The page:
Definition: "An ergogenic aid is any substance or phenomenon that enhances performance "
Low GI breakfast gives endurance athletes faster times
Your mother probably always told you to eat whole wheat bread in the mornings, but since you've been training seriously you've changed to pasta and white rice: packed with carbs, but hardly any dietary fibre. That's what an endurance athlete should be eating, you've probably been told by the 'experts'. Well, the 'experts' don't know what they're talking about, according to British sports scientists at the University of Hull. But your mother does.
Foods that send your sugar and insulin levels soaring, like pasta and white bread, are said by scientists to have a high glycaemic index [high GI].
Sports scientists are still convinced that endurance athletes perform best when they have lots of carbohydrates in their body. So on paper, high GI foods are best suited to endurance athletes seeking maximal performance. But is this really the case? The British study, which was published in the Journal of Science and Medicine in Sport, says no.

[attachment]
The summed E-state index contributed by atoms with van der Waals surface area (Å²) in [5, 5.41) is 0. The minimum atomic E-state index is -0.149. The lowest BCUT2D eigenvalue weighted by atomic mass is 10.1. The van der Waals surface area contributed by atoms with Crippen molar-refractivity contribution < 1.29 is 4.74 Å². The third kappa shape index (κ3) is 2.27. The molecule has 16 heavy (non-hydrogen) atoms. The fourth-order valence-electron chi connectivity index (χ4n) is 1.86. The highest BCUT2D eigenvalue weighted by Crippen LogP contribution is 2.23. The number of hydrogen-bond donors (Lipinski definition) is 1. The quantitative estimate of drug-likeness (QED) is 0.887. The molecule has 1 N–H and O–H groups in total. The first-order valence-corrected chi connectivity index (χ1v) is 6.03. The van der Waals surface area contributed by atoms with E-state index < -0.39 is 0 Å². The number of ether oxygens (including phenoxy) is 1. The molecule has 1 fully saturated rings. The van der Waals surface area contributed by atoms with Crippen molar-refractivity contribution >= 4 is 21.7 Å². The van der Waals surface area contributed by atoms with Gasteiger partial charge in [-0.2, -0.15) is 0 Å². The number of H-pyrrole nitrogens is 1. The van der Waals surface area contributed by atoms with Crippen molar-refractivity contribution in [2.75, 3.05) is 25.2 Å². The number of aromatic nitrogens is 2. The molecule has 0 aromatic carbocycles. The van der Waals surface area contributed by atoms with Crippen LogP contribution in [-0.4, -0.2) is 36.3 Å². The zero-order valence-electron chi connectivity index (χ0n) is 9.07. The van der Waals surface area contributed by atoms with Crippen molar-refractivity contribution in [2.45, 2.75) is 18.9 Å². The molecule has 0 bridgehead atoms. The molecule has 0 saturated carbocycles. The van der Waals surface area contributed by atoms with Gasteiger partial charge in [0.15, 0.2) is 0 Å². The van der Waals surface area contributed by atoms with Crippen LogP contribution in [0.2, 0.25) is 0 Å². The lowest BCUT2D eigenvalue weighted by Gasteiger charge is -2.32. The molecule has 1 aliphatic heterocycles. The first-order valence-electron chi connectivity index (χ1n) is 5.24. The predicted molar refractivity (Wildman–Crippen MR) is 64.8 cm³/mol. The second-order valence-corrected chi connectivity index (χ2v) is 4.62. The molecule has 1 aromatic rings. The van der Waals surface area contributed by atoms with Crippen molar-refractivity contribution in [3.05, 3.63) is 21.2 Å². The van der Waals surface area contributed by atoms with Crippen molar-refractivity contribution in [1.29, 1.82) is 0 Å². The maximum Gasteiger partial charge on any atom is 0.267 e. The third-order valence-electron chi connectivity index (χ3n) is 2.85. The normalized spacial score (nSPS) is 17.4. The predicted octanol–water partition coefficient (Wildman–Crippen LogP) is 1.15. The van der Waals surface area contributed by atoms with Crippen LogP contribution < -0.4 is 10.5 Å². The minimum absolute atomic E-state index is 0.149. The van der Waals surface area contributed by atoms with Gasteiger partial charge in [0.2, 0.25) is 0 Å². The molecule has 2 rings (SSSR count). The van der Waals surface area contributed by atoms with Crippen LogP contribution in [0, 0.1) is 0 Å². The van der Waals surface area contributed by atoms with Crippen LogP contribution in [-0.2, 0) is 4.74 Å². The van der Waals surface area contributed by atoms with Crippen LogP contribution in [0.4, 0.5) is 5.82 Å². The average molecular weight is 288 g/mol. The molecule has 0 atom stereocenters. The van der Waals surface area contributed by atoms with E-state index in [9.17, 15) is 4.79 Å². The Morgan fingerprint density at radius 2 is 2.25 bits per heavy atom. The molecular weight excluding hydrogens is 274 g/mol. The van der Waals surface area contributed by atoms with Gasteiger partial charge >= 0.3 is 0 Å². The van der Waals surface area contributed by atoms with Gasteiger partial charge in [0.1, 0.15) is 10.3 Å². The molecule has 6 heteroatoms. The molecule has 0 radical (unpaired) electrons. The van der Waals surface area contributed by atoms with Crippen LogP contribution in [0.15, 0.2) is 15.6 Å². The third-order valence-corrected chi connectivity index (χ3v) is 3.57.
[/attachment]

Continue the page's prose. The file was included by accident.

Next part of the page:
The Brits did an experiment with 10 experienced male cyclists who clocked up an average of 150 km a week. The athletes were given breakfast on two occasions, consisting of semi-skimmed milk and Kellogg's cereal. On one occasion the athletes were given Corn Flakes [High GI], and on the other Bran Flakes [Low GI].
An hour after eating the athletes had to cycle 40 km. After the low GI breakfast, the athletes completed the ride in an average of 93 minutes. When they'd had a high GI breakfast they took 96 minutes for the same distance.
Bran Flakes give athletes longer lasting energy than Corn Flakes, the researchers discovered when they calculated the amount of glucose the cyclists burned and measured the concentration of glucose in their blood.
The athletes made less use of their fat reserves after the high-fibre low GI breakfast.
And just in case you were wondering: no, not a single penny from the business world financed the study.